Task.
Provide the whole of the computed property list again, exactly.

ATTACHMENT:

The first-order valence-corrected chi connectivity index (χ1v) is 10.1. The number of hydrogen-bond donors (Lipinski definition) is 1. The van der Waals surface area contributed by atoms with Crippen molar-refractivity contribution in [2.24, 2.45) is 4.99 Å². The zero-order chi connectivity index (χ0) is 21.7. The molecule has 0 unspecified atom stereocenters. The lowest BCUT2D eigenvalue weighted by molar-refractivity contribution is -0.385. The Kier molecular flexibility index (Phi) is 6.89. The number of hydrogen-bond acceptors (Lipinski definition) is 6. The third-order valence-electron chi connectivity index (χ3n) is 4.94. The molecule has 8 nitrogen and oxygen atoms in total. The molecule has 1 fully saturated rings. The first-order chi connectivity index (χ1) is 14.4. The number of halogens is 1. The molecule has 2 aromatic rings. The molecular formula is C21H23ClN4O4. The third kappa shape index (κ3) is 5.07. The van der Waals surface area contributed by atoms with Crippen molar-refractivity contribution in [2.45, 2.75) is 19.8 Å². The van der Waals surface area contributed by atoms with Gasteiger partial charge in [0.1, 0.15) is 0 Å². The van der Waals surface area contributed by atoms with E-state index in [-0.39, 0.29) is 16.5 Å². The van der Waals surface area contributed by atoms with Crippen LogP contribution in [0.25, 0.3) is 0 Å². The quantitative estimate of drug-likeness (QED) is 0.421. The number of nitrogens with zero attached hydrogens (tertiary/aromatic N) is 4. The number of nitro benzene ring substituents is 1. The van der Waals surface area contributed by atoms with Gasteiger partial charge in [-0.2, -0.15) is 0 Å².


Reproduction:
The first-order valence-corrected chi connectivity index (χ1v) is 10.1. The number of hydrogen-bond donors (Lipinski definition) is 1. The van der Waals surface area contributed by atoms with Crippen molar-refractivity contribution in [2.24, 2.45) is 4.99 Å². The zero-order chi connectivity index (χ0) is 21.7. The molecule has 0 unspecified atom stereocenters. The lowest BCUT2D eigenvalue weighted by molar-refractivity contribution is -0.385. The Kier molecular flexibility index (Phi) is 6.89. The number of hydrogen-bond acceptors (Lipinski definition) is 6. The third-order valence-electron chi connectivity index (χ3n) is 4.94. The molecule has 8 nitrogen and oxygen atoms in total. The molecule has 1 fully saturated rings. The first-order chi connectivity index (χ1) is 14.4. The number of halogens is 1. The molecule has 2 aromatic rings. The molecular formula is C21H23ClN4O4. The third kappa shape index (κ3) is 5.07. The van der Waals surface area contributed by atoms with Crippen molar-refractivity contribution in [2.45, 2.75) is 19.8 Å². The van der Waals surface area contributed by atoms with Gasteiger partial charge in [0.1, 0.15) is 0 Å². The van der Waals surface area contributed by atoms with E-state index in [-0.39, 0.29) is 16.5 Å². The van der Waals surface area contributed by atoms with Crippen LogP contribution in [0.25, 0.3) is 0 Å². The quantitative estimate of drug-likeness (QED) is 0.421. The number of nitrogens with zero attached hydrogens (tertiary/aromatic N) is 4. The number of nitro benzene ring substituents is 1. The van der Waals surface area contributed by atoms with Gasteiger partial charge in [-0.2, -0.15) is 0 Å².